Brutal Attacks On Nuns Put India's Christians On Edge

Originally published on Sun June 14, 2015 11:02 am

Copyright 2015 NPR. To see more, visit http://www.npr.org/.

The Two-Way
6:09 pm
Mon June 8, 2015

Praise For Indian PM's Diplomacy, Then A Backlash For His Undiplomatic Remark

Bangladesh's Prime Minister Sheikh Hasina greets Indian Prime Minister Narendra Modi on Saturday.
A.M. Ahad AP

Originally published on Tue June 9, 2015 5:47 pm

It's India's latest social media battle cry: #DespiteBeingAWoman erupted on Twitter on Monday after Indian Prime Minister Narendra Modi used the phrase while talking about the female prime minister of Bangladesh.

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Asia
4:41 pm
Mon June 8, 2015

Indian Prime Minister Gives Backhanded Compliment To Bangladeshi Counterpart

Originally published on Mon June 8, 2015 8:21 pm

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The Two-Way
3:44 pm
Wed June 3, 2015

Nestlé India In Hot Water Over Reports Of Excess Lead In Noodle Soup

Nestlé's Maggi instant noodles gained popularity in India as the snack of the middle class in the 1980s.
Chandan Khanna AFP/Getty Images

The Swiss giant Nestlé is facing a commercial disaster in India over allegations that its best-selling brand of instant noodle soup contains unsafe amounts of lead as well as the taste enhancer monosodium glutamate (MSG).

Sales of the soup, sold under the brand Maggi (pronounced Maggie), have plunged since the food safety dispute erupted.

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Parallels
5:01 am
Thu May 28, 2015

The Very Strange Life Of Nepal's Child Goddess

Nepal's Living Goddess, the Kumari Devi, 9, observes a chariot festival in Kathmandu on March 29. The goddess is worshipped by both Hindus and Buddhists. She's selected as a young child and lives an isolated and secretive existence and is rarely seen in public. Her historic home survived last month's earthquake with only minor cracks. She's being held by her caretaker Gautam Shakya.
Prakash Mathema AFP/Getty Images

Originally published on Thu May 28, 2015 11:45 pm

Last month's earthquake brought much of Kathmandu's historic Durbar Square, a World Heritage Site, tumbling to the ground. Nepal's showcase temples and palaces were reduced to ruins. But save for a few cracks, the home of the city's Living Goddess remained intact.

Largely unknown to the outside world, Nepal's centuries-old institution of the child deity, the Kumari Devi, is deeply embedded in the culture of Kathmandu Valley. Young, beautiful and decorous, even a glimpse of her is believed to bring good fortune.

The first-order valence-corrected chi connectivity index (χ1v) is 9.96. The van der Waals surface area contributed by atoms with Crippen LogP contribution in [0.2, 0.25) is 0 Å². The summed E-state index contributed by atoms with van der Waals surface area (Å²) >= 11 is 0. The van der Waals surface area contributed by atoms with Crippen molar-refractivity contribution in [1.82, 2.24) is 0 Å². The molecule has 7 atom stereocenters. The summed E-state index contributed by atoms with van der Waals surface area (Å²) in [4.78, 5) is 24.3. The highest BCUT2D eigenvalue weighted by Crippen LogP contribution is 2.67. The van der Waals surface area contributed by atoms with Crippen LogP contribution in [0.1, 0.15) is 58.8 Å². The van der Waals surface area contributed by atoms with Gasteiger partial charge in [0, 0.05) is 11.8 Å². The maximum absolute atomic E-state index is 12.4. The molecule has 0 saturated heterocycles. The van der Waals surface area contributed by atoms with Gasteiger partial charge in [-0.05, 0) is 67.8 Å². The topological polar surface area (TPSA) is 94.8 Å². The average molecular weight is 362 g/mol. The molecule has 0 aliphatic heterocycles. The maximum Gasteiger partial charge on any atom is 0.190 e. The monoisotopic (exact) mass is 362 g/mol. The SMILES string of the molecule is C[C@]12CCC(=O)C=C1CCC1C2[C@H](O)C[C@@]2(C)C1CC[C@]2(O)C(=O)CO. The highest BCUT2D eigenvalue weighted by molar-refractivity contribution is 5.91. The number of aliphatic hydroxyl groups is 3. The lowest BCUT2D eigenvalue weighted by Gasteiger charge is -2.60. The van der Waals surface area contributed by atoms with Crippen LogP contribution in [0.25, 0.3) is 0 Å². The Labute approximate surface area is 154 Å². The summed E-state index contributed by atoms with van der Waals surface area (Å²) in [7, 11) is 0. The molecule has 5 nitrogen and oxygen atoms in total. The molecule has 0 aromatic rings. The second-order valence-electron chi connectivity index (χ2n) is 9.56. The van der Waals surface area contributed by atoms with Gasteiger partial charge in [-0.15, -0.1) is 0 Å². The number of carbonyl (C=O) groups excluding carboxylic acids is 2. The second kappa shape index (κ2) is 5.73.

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Asia
5:33 am
Wed May 27, 2015

Indians Wait For Prime Minister Modi's Promises Of Better Days

Originally published on Wed May 27, 2015 2:24 pm

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Asia
4:37 pm
Tue May 26, 2015

Death Toll Rises To 750 As Heat Wave Sweeps Through India

Originally published on Tue May 26, 2015 6:31 pm

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Asia
4:31 pm
Mon May 4, 2015

Nepali Village Struggles To Recover From Earthquake

Amrit Shrestha (left) looks through the rubble of his home in Nepal's Sindupalchowk district. Some 2,600 people were killed in the rural district, a third of the entire death toll in Nepal's devastating earthquake.
Russell Lewis NPR

Originally published on Tue May 5, 2015 12:17 pm

Driving east out of Kathmandu, the road turns north and coils toward the Chinese border, up past the treeline, with breathtaking views of the indelible, snow-capped peaks of the Langtang Mountain Range. The valley fans out below, carpeted with ancient terraces.

It's a singular Nepali panorama. But alongside it another more sobering scene unfolds on the landscape.

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Asia
5:11 am
Mon May 4, 2015

U.S. Marines Arrive In Nepal To Distribute Earthquake Assistance

U.S. Osprey tilt-rotor aircraft arrive Sunday at the Tribhuvan International airport in Kathmandu, Nepal.
Niranjan Shrestha AP

Originally published on Mon May 4, 2015 4:52 pm

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Asia
9:20 am
Sun May 3, 2015

To Restore Its Shattered Treasures, Nepal Has A Secret Weapon

Master carvers like Ratna Muni Brahmacharya are in a position to play a key role in restoring Nepal's many damaged temples and monuments.
Julie McCarthy NPR

Originally published on Mon May 4, 2015 2:09 pm

Blue-uniformed police do the heavy lifting in Dubar square in the city of Patan, one of Nepal's oldest. Moving wooden beams and stacking broken bricks, they sift through ruined monuments, some of which date back four centuries and more.

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Asia
6:11 pm